President Obama Urged to Raise Human Rights Concerns During Meetings with Gulf Leaders

Washington, D.C. -Human Rights First today urged President Obama to make clear to the leaders of the Gulf Cooperation Council (GCC) states that progress on human rights is essential to the long-term sustainability and effectiveness of joint efforts to combat violent extremism in the region. The call came in a letter to the president, who is scheduled to meet with leaders from the GCC states – Bahrain, Kuwait, Oman, Qatar, Saudi Arabia, and the United Arab Emirates (UAE) – on May 13-14 in Washington, D.C. and at Camp David.

“Because of their wealth and influence, the GCC states play a crucial role in confronting the multiple crises confronting the Middle East region,” wrote Human Rights First President and CEO Elisa Massimino. “We urge you to take the opportunity of the summit meeting with these key American allies to challenge them to reverse policies that have been so ruinous to the region, and which are against their own long term interests.”

Since the Arab Spring protests of 2011 Saudi Arabia and the GCC states, including the United Arab Emirates, have been leading a region wide push back against popular demands for more representative, more responsive government. This has included a Saudi led, GCC supported, military incursion into Bahrain to put down a peaceful protest movement and ample financial and political support for President Abdel Fattah al-Sisi’s authoritarian rule in Egypt.

Saudi Arabia, Bahrain and the United Arab Emirates are using the need to combat terrorism as a pretext to silence peaceful dissent.  They have adopted broadly worded catch–all anti-terrorism laws that are being used to prosecute and jail non-violent government critics. Additionally, Saudi Arabia and other GCC states have cynically exploited anti-Shi’ite sectarianism to build their support bases, resulting in an alarming escalation in sectarian tensions throughout the region.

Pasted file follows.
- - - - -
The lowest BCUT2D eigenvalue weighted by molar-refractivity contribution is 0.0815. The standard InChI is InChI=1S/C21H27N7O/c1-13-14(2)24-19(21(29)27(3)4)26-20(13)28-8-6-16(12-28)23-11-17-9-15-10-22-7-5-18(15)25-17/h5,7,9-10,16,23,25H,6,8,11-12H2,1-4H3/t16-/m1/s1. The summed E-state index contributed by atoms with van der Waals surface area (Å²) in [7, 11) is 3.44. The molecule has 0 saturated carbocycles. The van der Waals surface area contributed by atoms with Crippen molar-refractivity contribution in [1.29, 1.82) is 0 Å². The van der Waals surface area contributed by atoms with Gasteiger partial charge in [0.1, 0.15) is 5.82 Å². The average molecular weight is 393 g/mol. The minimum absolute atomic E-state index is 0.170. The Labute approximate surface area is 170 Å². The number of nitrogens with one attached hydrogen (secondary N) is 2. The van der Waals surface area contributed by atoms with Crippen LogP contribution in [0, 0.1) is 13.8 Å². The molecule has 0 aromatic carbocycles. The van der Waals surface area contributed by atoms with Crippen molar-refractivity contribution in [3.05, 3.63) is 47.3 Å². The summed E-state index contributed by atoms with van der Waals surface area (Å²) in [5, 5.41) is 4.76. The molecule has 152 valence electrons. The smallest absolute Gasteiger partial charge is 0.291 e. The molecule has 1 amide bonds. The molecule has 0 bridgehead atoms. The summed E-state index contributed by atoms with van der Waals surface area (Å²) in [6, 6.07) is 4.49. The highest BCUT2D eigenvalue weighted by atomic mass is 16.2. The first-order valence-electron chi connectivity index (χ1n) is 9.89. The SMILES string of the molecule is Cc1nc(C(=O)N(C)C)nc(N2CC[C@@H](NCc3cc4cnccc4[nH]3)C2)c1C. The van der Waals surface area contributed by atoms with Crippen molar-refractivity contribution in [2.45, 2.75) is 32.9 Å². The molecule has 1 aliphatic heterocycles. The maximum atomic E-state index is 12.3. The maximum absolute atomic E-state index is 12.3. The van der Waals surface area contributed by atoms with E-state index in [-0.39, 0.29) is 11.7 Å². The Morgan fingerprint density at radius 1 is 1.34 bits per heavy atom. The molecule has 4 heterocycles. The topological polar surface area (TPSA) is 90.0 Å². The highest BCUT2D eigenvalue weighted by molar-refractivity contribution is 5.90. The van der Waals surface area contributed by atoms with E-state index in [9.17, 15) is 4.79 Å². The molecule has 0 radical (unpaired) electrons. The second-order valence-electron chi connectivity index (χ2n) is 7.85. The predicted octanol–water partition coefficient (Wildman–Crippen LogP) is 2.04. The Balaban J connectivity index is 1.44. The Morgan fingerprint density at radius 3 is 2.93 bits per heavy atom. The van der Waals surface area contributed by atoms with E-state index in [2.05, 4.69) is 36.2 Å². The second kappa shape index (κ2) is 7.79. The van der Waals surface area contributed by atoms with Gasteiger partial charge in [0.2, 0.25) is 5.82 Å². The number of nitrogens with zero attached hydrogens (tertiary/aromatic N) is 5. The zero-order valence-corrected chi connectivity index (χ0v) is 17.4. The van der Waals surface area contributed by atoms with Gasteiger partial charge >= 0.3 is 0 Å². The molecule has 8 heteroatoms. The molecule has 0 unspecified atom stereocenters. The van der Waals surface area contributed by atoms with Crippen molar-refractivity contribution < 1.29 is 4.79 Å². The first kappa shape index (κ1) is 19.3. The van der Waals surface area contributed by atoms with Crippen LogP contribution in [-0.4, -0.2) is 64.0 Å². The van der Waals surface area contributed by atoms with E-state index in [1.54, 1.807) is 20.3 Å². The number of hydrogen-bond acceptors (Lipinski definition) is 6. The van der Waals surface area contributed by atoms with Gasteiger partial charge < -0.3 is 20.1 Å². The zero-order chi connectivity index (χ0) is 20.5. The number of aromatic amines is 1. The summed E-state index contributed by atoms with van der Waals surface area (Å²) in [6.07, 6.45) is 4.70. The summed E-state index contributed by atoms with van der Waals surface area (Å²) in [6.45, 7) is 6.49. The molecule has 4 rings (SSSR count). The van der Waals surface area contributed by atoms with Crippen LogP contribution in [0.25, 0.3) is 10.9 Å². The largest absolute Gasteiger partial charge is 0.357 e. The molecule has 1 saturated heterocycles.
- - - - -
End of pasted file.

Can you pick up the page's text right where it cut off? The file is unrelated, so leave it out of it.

Human Rights First urges President Obama to press the GCC leaders to:

  • lift restrictions on peaceful dissent;
  • free prisoners of conscience;
  • permit the free exchange of peaceful ideas online and in the media;
  • lift restrictions on independent civil society organizations and free jailed human rights defenders;
  • reform overly broad counter terrorism laws so that they cannot be used to silence peaceful dissent;
  • stop their support for repressive rule in Bahrain and Egypt and to cooperate with the international community in promoting reform and inclusive political change that will ease polarization and restore stability in those countries; and
  • speak out against sectarian incitement and take steps to ensure that extremist clerics are not able to promote hatred of other religions through official institutions and media outlets.

“Close relationships between the United States and the GCC states serve the best interests of all parties.  However, these relationships must be based on more than just narrowly drawn security interests; they must include an approach to advancing regional peace, stability and security that includes promoting respect for human rights and basic freedoms as an essential element in any strategy for overcoming the security challenges and instability currently confronting the region,” added Massimino.


Published on May 12, 2015


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